We continue with the second of two archive visits with Benjamin Franklin, as portrayed by Ralph Archbold. Archbold has made a career of interpreting Benjamin Franklin for over 30 years.
In part one of this series we discussed Benjamin Franklin’s early life, his inventions, his role in the secession from England and in the formation of the Confederation and later the United States of America.
This second part was recorded in July 1994, at the City Tavern, as it has been called since it opened in 1774. It quickly became a center of political events of the times. Paul Revere went there to announce the news that the British government closed the Port of Boston. Many influential people in the colonies gathered in Philadelphia to decide on a response to the British government’s closing of Boston’s port and other acts. When John Adams, who later became the second President of the United States, went to Philadelphia in August of 1774 to attend the first Continental Congress, he was greeted by leading citizens and immediately taken to the City Tavern. He characterized it as “the most genteel tavern in America.” For the next decades, the City Tavern would be a familiar sight to leading figures of the American Revolution.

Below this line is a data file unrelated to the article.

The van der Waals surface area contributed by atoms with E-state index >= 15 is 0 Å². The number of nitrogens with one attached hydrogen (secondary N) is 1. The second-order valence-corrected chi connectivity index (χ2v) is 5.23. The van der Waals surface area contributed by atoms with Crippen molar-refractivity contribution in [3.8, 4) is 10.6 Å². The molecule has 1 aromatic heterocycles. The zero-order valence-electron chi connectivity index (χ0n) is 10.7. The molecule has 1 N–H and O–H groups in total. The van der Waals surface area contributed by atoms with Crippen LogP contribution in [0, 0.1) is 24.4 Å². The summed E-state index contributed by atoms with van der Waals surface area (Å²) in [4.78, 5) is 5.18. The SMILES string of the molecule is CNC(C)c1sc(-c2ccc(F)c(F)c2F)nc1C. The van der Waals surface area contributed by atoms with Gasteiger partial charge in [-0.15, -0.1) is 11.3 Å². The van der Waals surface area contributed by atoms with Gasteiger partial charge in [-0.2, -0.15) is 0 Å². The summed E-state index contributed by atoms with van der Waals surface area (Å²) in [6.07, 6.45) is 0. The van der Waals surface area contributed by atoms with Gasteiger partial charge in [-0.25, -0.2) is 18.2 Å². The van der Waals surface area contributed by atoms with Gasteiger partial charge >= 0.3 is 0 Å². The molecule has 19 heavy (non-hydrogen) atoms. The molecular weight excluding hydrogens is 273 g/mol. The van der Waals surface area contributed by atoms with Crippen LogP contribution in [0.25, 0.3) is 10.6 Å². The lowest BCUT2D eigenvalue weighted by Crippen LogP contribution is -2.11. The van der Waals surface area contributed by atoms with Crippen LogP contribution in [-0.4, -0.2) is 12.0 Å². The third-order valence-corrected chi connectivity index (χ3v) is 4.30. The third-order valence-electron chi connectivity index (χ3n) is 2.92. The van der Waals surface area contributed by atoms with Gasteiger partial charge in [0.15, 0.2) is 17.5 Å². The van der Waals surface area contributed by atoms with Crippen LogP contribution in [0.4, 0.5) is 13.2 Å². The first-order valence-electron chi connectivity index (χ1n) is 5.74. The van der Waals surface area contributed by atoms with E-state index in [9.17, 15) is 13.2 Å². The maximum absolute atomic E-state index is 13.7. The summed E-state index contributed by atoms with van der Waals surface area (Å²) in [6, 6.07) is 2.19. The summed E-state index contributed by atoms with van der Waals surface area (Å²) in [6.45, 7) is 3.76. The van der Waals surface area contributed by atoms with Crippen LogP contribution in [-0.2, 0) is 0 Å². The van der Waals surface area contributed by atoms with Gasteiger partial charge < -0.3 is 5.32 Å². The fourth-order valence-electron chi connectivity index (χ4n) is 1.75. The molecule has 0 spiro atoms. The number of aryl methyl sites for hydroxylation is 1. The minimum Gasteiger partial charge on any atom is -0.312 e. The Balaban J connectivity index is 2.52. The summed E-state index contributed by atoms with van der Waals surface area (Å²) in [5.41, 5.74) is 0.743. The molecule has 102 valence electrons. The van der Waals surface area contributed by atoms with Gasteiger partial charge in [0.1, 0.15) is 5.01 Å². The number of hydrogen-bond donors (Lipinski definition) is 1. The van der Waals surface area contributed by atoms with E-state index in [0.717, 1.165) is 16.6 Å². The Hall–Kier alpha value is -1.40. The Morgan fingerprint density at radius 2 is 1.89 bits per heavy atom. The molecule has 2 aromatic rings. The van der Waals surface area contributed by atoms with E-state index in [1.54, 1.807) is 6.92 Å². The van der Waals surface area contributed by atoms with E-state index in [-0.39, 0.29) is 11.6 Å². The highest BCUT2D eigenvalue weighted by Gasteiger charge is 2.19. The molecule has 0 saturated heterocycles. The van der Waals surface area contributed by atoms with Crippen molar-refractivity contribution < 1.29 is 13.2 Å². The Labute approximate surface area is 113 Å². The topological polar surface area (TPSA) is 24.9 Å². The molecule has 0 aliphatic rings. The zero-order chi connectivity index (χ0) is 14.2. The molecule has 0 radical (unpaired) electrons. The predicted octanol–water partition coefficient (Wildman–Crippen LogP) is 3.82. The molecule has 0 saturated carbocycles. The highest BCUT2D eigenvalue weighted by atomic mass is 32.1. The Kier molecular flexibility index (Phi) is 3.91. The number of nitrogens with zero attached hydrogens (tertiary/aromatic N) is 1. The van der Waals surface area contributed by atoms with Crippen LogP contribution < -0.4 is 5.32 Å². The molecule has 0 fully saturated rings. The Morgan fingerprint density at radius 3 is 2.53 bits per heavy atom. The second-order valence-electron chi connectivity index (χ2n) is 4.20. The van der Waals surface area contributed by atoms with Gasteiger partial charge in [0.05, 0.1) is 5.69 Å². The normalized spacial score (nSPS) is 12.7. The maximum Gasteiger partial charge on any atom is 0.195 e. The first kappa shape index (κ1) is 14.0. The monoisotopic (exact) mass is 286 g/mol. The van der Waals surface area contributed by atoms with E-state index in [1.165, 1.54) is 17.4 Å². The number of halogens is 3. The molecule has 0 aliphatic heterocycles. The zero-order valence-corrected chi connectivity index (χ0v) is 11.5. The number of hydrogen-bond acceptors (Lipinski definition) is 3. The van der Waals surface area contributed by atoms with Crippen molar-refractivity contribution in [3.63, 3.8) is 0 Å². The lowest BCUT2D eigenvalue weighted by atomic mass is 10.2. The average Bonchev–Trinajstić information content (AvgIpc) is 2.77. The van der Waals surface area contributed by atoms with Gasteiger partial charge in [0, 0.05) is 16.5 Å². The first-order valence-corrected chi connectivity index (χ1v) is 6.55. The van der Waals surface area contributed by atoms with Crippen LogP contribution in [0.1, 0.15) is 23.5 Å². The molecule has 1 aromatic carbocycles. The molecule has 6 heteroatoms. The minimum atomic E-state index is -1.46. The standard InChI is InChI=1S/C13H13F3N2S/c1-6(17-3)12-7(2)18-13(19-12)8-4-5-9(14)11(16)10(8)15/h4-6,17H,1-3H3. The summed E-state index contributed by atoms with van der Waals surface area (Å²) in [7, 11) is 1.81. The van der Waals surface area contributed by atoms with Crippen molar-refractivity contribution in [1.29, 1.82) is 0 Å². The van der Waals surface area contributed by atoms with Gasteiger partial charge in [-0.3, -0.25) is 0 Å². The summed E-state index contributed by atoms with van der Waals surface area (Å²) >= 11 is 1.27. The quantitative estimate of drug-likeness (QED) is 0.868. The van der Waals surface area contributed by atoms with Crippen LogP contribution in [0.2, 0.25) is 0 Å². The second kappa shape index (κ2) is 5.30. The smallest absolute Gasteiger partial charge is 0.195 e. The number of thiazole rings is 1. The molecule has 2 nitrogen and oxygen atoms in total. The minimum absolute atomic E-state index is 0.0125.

When Benjamin Franklin, as portrayed by Ralph Archbold, and I visited at the City Tavern over lunch, we considered many aspects, past and present, of American life. We began our conversation when I asked Benjamin Franklin about the history of the City Tavern.
The book Benjamin Franklin and Ralph Archbold recommend is “The Autobiography of Benjamin Franklin.”
Click here or on the media player below to listen to part two.
Click here to listen to part one.